Learn about the past. Prepare for your future.
Old World Map background

FACULTY & STAFF

Emily J. Levine

Dr. Emily J. Levine

Contact Information

Email: ejlevine@uncg.edu
Office: MHRA 2117
Office Phone: 336-334-3514

Education

Ph.D., Stanford University, 2008
M.A., Stanford University, 2005
B.A., Yale University, 2001

Academic Positions

On research leave at the National Humanities Center, 2017-2018
Associate Professor, University of North Carolina at Greensboro, 2016-present
Assistant Professor, University of North Carolina at Greensboro, 2010-2016
Instructor, Yale University, 2008-2010
Teaching Assistant, Stanford University, 2003-2005

Research Interests

  • Modern Europe; Germany
  • Intellectual history and the history of science
  • University history and the organization of knowledge
  • Transatlantic history
  • Modern Jewish history
  • The Weimar Republic

Current Project

My research interests are in the cultural and intellectual history of twentieth-century Europe and America. I focus on the conditions of intellectual production—the settings, contexts, and institutions that enable and authenticate ideas. My work also explores the mechanisms and questions of knowledge transfer among national, political, and cultural contexts.

My first book Dreamland of Humanists (University of Chicago Press, 2013; paperback 2015) analyzes the intellectual collaboration of Aby Warburg, Ernst Cassirer, and Erwin Panofsky in interwar Hamburg. The book argues that this group's unconventional scholarship in art history and philosophy arose from the familial, religious, and economic conditions of their city.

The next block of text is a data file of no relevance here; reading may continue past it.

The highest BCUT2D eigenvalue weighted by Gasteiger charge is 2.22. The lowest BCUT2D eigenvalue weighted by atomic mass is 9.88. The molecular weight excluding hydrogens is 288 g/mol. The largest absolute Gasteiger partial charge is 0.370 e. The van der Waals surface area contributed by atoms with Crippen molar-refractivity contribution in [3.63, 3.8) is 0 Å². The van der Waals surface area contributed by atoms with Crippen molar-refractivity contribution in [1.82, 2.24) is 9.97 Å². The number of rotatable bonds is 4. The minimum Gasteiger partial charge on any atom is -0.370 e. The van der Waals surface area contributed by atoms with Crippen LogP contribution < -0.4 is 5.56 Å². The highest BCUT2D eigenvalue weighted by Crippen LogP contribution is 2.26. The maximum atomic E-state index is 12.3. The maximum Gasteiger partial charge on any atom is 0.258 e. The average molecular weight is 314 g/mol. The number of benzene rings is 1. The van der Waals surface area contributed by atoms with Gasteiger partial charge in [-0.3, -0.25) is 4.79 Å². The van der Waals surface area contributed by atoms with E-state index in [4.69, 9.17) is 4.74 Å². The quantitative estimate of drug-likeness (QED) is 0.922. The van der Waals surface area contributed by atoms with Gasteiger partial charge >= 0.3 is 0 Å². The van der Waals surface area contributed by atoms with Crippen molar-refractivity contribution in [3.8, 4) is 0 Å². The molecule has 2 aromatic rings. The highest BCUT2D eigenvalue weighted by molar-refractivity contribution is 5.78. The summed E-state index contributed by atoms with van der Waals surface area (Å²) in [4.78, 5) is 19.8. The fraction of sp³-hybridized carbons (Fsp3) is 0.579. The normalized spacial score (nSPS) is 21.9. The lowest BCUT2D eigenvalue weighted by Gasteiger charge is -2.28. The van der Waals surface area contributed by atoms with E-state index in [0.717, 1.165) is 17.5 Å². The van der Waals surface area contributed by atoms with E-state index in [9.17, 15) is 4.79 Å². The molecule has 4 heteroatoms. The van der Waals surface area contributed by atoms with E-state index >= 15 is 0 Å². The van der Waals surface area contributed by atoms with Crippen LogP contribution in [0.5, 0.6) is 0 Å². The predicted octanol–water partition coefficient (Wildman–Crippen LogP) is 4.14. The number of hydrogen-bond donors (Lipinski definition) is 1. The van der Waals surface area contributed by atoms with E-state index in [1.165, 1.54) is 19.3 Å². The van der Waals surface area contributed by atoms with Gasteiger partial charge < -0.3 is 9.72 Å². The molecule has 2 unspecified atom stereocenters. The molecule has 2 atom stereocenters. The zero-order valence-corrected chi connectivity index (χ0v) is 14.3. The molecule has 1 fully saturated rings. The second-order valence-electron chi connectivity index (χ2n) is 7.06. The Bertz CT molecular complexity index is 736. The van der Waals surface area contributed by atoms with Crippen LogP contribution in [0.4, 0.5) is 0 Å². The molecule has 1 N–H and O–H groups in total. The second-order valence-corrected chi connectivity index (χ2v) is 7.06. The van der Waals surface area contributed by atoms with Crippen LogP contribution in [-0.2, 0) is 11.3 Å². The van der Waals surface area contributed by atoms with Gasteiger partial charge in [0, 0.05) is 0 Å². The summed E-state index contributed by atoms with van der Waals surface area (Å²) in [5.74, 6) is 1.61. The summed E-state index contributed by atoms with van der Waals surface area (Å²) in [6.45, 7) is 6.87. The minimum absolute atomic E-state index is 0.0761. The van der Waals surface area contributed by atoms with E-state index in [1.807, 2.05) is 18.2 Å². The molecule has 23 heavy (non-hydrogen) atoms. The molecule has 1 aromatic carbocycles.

I am currently completing a book that examines how the modern research university was shaped by competition between Germany and America. Over the course of the 19th century 10,000 Americans traveled to study in world-renowned German universities unique for their devotion to both research and teaching. By the middle of the 20th century American universities had overtaken their German counterparts. How did America go from being a receiver of knowledge to a producer of one? What was the relationship between the institutional and intellectual history of knowledge organization and the political history of nations in a globalizing world? My book project retells the traditional tale of the modern research university as one of innovators and incumbents in which the role of intra-national competition was often as important as the international. In my telling, the university emerges as a surprising mechanism for local sub-national innovation in our current age of resurgent nationalism.

Other work examines the divergent paths taken by Germany and America in knowledge organization for research productivity today; the role played by Jews in that transformation and Black Mountain College and its unique contribution to the history of German and American intellectual and cultural history.

Courses Taught

  • HIS 223: European Revolutions, 1789–1989 (Modern Europe): A survey of the political, social, and cultural history of Europe from the time of the French Revolution to the present with emphasis on the emergence of political ideologies and categories of inclusion and exclusion in the boundaries of Europe. Uses technology to enhance the teaching of historical skills and to facilitate peer learning.